4. Protect vulnerable plants

Rabbits love eating the youngest plants. Often, young leaves have not yet accumulated as many distasteful chemical compounds as older leaves. In our gardens, for example, young emergent sunflowers (Helianthus annuus) and cup-plant (Silphium perfoliatum) are frequently nibbled as seedlings, but are left untouched when they are larger. By protecting young plants with fencing, your garden will have the blooms you want later in the season!

The same applies to woody plants and saplings, but for a different reason. Young wood is soft, sweet, and easily chewed by rabbits and rodents. Be sure to fence young saplings in their first years–especially over winter–to prevent girdling and other herbivory that can kill your long-term investment.

5. Use your local knowledge

Keep in mind that our lists of plants (both enjoyed and rejected) reflect the tastes and preferences of rabbits in urban Massachusetts, as well as the context of our campus garden. So, to make your garden as bunny-proof as possible, learn from experience. If bunnies in your neighborhood never touch the wood asters and swamp milkweed in your garden, then by all means, plant, plant, plant. Conversely, if the bunnies in your neighborhood have a penchant for anise hyssop, then definitely don’t keep planting while expecting a different result.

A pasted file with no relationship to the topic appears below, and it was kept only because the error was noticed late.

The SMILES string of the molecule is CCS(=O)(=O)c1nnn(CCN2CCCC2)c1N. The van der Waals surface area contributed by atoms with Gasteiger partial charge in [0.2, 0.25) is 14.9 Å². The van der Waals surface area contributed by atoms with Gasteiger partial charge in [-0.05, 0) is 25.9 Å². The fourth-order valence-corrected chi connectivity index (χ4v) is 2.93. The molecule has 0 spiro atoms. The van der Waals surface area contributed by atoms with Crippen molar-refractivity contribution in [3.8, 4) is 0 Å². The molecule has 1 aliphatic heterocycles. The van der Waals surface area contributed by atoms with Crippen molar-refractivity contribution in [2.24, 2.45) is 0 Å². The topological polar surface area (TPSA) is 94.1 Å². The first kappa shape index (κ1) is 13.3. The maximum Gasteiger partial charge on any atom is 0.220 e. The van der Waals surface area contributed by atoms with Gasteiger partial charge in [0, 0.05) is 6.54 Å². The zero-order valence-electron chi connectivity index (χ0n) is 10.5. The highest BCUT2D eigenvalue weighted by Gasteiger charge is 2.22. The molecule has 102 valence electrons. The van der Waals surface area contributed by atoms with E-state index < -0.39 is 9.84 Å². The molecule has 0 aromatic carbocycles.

Do you have tips for thwarting bunnies in your pollinator gardens? Drop us a comment!

*Although we advocate for growing native, you can add fragrant, non-native herbs like lavender, rosemary, thyme, borage, and oregano to make your garden even more bunny-proof. The nasty compounds in most mint-family plants are quite distasteful to bunnies.